Ill be the first to admit it – Berlin isnt a beautiful city. At least not in a classical sense. Ive yet to hear someone describe Berlin in the same tone as Rome or Paris. Now while the residents of this city might cry out and proclaim their love for this weird place – the average tourist will got to Potsdam, or even Munich for picturesque photo ops. People come for the (commercialized and harmless) grittyness. “Its like New York in the 80s” – the only difference being that you can bring your kids with you and you wont get robbed in the subway. Wars, Capitalism and Socialism have all left their ugly scars over the years – yet pockets of beauty have survived through the ages.
For those seeking some architectural respite, one only needs to head down to the Schönhauser Allee – best known for its proximity to the Mauerpark. As so often in Berlin – the greatest treasures are hidden behind open doors. Or at least behind doors that will open one way or another. While the rumbling of the U2 U-Bahn and the Tram set the tone, a brief glance up the facade (which is currently covered in scaffolding) of the house on the Schönhauser Allee 88 reveals that there might be more to this building than meets the eye. Floral stucco decorate the balconies, and domed corner tower watches over the neighborhood. A gentle push opens the front door and beautifully tiled corridor and art deco lamps greet you. Not really something you would have expected from a house surrounded by spätis and döner shops. One doesn’t simply trespass into a strangers house to admire their hallway – no, the real treasure can be found behind yet another door.
As you step through the door leading into the “Hinterhof” (the ubiquitous Berliner courtyard), you’ll immediately realize that you’ve stumbled across something special. “Its round!” was my first thought, staring up into the blue opening. A beautiful glass art nouveau spine works itself up the floors – giving the spectator a pleasant view into the neighboring courtyard.
While Berlin has its fair share of beautiful courtyards, this quite possibly the most beautiful (and only round) one ive encountered so far. Yes, the walls are somewhat stained, and there aren’t many flowers (in fact there arent any at all). And yes you can look into the somewhat depressing kitchen of the bakery – but you came to Berlin looking for some alternative beauty didnt you? Well this hidden art nouveau gem does the trick.
Der Runde Hinterhof
Address: Schönhauser Allee 88
10439 Prenzlauer Berg – Berlin
Public Transport: You can either get off at the S-Bahn / U-Bahn Station Schönhauser Allee and walk a few minutes down the road, or you can take the Trams 12,50, M1, and M13 and get off at the Schönhauser Allee/Bornholmer Str Stop.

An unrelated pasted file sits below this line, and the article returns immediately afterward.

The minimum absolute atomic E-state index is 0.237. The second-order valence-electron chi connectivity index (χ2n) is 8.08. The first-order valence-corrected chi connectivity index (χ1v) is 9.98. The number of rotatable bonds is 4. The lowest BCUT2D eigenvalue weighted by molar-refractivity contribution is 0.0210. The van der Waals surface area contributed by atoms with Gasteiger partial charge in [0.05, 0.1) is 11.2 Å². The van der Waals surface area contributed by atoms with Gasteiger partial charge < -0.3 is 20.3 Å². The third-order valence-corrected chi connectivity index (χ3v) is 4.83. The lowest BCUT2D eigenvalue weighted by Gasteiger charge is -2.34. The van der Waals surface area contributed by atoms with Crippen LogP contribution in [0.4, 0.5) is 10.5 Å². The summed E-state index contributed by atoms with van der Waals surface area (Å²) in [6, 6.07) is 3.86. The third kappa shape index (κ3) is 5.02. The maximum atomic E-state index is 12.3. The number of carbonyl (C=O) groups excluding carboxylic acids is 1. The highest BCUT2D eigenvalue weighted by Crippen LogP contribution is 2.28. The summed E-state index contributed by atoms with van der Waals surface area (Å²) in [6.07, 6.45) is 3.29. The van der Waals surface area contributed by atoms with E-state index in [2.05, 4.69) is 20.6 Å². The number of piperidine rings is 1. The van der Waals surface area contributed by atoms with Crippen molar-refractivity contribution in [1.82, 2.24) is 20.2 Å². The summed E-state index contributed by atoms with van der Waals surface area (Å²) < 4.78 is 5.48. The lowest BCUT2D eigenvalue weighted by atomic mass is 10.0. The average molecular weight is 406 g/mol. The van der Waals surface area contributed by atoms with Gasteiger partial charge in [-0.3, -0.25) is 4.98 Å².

Berlin is not beautiful in the first place – but it has his very own charme. Its not always obvious and you have to look carefully for it. No surprise when you keep the history of the city with all the destroyed buildings in mind. Its sometimes surprising what survived. And its also very surprising how many signs of the war are still visible when know where to look.
Indeed – but I think the scars of the war suite the city well. Its amazing how much this city has to offer, and even after +4 years there still new things to be found.
I think I love Berlin, precisely because it’s *not* beautiful, by comparison, for example, to the natural environment which surrounds my hometown of Vancouver. But every time I’m in Berlin: I find examples of “urban beauty” everywhere, with very few exceptions. I think it’s about the multiple layers of architecture, culture, and countless human stories in the Hauptstadt. This is great stuff, G., but may I suggest that this post could be augmented by a short video, which shows the reader the courtyard – from the humble street-side entrance, to the atrium, into the Innenhof, and up into the sky through the “rounded column”.
Thanks Henry! Its a good suggestion – ive thought about doing videos before, but im notoriously lazy, plus I think a video would show too much. I like to leave just a little bit for people to discover for themselves. I cant wait to see what the building is going to look like when its renovated!
Hey, Georg. There are some really interesting exchanges on both sides of the Video vs Photo discussion. I like video to bring more of a personal touch to the reader (“real” person, a voice and face to connect with the name), but I find myself firmly on the Photo-side of things. I agree with you about leaving some “mystery,” thought and imagination to the reader to fill in their own blanks. Guess I’m really old school that way, too.
The door is now closed. But thanks for the
tip! The architecture here is beautiful!
Technically the Door is always closed – its a residential building, but if you ring the Doorbell most of them will open the door.